Asparagus, Artichoke, Fennel, & Mozzarella Salad with Lemon-Oregano Dressing

Asparagus, artichokes, and fennel become unlikely but absolutely delicious partners in this Jewish-Italian inspired salad. The dressing of bright lemon and herby slightly pungent oregano—a classic Sicilian pairing—unites the spring and early summer vegetable flavors in beautifully tangy way. 

This salad spares not one second in delighting the taste buds with flavors and textures that contrast and complement one another in all the right ways. And for the basic premise of the dish, we have a Jewish-Italian recipe to thank.

Italy’s Jews knew how to make the most of seasonal and locally available vegetables and fruits, so it’s no surprise to find a wonderful recipe combining the spring crops of asparagus, artichokes, and fennel in Edda Servi Machlin’s book, The Classic Cuisine of the Italian Jews. The artichokes caught my eye first, because those plump green orbs are an irresistibly delicious icon of the Jewish-Italian experience. The fennel, which brings a mellow, slightly sweet crunch, was also warmly embraced by Italian Jews in their cooking, and combining both along with asparagus intrigued me. 

The original salad called for small artichokes, trimmed and added to the salad raw. In Italy, it’s easier to get smaller artichokes, which are a bit milder. For ease, I used canned artichoke hearts instead, which add a welcome mild brininess and eliminate the need to hunt for and clean and trim artichokes that might end up making the salad bitter. 

Speaking of bitter—radicchio! The original recipe featured it and those gorgeous swaths of dark red against its white leaves made it seem like a winning addition. However, I understand what is commercially available in the United States tends to be more bitter than Italian radicchio, and testing confirmed its bitterness overwhelmed this salad. Plus radicchio can be challenging to find at times.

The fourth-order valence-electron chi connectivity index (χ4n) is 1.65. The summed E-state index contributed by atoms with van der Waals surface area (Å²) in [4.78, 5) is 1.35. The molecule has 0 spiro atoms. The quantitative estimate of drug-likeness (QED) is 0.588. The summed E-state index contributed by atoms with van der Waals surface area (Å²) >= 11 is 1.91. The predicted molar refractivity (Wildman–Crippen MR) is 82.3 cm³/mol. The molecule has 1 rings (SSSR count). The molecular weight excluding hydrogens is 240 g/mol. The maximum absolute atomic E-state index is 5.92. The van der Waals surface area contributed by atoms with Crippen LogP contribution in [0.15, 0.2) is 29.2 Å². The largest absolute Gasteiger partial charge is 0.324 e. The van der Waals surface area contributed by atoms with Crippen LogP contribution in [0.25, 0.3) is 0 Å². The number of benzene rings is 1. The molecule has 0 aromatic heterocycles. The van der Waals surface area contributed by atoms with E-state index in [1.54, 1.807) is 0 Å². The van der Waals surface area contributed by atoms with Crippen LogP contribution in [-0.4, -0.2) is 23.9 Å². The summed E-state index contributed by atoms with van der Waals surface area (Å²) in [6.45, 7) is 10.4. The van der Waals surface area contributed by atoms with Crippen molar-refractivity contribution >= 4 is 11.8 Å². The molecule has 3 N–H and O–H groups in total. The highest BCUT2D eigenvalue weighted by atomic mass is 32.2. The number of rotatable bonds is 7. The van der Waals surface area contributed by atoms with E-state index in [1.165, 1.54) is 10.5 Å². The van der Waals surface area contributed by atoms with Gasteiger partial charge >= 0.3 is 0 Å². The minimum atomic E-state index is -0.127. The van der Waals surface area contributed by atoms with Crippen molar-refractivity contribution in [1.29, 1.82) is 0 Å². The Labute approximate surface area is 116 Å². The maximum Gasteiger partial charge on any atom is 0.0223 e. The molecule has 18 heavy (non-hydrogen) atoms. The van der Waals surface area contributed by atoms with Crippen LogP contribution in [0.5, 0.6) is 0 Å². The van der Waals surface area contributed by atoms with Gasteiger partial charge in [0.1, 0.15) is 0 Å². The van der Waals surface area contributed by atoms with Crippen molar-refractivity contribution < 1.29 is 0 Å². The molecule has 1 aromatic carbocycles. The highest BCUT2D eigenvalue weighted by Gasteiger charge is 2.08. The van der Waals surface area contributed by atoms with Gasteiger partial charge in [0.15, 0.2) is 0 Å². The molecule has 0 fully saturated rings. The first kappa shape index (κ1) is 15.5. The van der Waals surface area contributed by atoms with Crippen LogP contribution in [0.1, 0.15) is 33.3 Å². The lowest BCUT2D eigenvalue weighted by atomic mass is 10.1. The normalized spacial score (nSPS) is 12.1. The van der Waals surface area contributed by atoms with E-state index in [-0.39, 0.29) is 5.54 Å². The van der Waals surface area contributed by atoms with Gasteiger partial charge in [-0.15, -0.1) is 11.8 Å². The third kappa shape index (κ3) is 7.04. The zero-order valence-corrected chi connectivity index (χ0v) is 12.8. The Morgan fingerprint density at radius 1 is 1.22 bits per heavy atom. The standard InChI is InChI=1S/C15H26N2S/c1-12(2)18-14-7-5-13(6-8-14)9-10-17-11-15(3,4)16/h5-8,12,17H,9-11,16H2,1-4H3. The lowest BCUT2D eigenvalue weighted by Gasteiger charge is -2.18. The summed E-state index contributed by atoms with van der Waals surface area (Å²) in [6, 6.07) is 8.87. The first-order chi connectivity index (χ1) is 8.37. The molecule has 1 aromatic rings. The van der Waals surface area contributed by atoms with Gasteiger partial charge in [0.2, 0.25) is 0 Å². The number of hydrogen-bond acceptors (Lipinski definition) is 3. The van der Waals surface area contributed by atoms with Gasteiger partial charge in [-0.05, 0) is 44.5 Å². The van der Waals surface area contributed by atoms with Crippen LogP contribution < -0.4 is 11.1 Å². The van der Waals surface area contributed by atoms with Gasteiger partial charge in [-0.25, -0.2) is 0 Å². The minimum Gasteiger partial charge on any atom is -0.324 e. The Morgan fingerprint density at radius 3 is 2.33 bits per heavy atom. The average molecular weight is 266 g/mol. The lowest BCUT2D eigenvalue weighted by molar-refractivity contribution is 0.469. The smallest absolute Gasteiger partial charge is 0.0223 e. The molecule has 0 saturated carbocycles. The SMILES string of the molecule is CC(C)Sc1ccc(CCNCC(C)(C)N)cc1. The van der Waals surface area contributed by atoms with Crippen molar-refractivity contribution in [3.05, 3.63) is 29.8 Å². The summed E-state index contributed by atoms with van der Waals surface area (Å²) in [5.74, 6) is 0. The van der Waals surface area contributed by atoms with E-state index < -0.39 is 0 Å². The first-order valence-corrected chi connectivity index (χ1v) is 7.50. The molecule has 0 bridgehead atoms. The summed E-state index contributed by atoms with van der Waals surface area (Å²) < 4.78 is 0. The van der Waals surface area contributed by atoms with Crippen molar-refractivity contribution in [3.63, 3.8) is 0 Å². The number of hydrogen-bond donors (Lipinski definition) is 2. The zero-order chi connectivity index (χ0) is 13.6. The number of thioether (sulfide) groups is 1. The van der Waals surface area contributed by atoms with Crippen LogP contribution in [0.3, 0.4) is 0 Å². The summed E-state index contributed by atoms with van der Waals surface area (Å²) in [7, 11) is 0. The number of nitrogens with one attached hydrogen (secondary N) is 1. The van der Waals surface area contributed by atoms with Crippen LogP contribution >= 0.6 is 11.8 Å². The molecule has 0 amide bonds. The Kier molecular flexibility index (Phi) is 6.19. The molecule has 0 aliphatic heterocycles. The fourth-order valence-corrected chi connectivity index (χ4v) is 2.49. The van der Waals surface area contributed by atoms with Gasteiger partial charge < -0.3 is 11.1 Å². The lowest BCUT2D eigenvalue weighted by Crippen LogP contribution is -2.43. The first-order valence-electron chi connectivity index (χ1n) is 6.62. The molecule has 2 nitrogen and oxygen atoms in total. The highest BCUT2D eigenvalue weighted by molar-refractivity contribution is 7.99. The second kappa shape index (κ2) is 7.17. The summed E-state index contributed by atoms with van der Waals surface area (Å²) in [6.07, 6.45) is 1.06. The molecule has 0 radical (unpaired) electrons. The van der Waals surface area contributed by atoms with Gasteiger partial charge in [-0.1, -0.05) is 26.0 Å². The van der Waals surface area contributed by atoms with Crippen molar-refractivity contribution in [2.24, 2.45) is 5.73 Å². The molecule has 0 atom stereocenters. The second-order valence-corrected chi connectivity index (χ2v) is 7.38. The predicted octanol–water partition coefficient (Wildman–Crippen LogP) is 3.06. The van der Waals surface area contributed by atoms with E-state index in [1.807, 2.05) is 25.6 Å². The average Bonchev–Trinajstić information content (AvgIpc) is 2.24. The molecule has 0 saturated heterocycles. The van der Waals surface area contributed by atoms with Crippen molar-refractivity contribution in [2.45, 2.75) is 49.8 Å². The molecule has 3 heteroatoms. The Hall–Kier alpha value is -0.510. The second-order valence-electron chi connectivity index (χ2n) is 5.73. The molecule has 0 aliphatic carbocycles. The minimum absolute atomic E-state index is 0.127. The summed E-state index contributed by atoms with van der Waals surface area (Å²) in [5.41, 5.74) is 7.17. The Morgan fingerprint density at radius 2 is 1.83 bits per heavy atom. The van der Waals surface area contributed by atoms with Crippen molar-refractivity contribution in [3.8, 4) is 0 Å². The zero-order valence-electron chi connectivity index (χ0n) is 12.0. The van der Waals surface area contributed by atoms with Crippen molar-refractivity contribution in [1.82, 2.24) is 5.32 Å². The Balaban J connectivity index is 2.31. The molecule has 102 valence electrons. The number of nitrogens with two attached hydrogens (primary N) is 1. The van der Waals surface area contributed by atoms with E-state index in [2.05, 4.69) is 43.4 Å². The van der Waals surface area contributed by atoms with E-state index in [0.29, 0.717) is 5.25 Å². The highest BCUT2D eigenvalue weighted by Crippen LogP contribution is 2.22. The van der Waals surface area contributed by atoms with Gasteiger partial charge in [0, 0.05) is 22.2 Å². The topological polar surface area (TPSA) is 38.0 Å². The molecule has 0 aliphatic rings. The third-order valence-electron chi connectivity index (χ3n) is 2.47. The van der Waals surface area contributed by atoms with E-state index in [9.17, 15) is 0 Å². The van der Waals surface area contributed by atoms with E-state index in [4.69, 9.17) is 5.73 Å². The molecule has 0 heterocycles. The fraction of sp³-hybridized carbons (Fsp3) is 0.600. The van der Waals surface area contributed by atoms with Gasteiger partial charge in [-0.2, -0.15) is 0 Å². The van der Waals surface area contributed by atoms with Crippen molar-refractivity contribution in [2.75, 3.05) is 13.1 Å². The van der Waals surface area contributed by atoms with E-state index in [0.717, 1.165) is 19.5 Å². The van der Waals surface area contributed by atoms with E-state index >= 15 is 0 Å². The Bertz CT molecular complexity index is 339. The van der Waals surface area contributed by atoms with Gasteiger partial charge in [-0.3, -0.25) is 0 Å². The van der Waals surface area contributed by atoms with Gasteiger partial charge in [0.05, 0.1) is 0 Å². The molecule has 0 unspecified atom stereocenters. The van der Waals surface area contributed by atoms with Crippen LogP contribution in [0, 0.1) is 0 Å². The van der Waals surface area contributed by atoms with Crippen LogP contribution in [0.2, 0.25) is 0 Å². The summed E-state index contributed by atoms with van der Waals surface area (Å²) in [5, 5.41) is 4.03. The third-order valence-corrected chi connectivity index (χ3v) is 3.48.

A better option for color and a pop of sweeter flavor turned out to be roasted red pepper strips. Thematically, they fit in nicely because they are another vegetable Italy’s Jews early on adopted when it was introduced to Italy. And while I would never discourage you from roasting your own peppers, which is always superior, jarred roasted red peppers worked incredibly well in this recipe. 

Although the original didn’t call for it and the salad doesn’t need it, part-skim mozzarella added some heft, springy chew, and mild creamy flavor to the dish. However, if you need a nondairy version, the salad works beautifully without the cheese.

As for the dressing, I departed from the original balsamic and used a Sicilian-inspired lemon-oregano dressing here, which perfectly unites and accents the flavors of the ingredients. Herby fresh oregano gets a little extra punch from a smidge of dried oregano, and together they are a flavor dream team. 

If you like fennel flavor, try the garnish of crushed fennel seeds. You can simply mince them with your chef’s knife, or use a mortar and pestle—just don’t crush them to powder, since a little texture is lovely. A very light sprinkle over the salad at serving time takes it right out of the park, but taste a little first to make sure you agree. Finally, this salad benefits from resting at room temperature for about 30 to 45 minutes after being tossed, which allows the flavors to meld.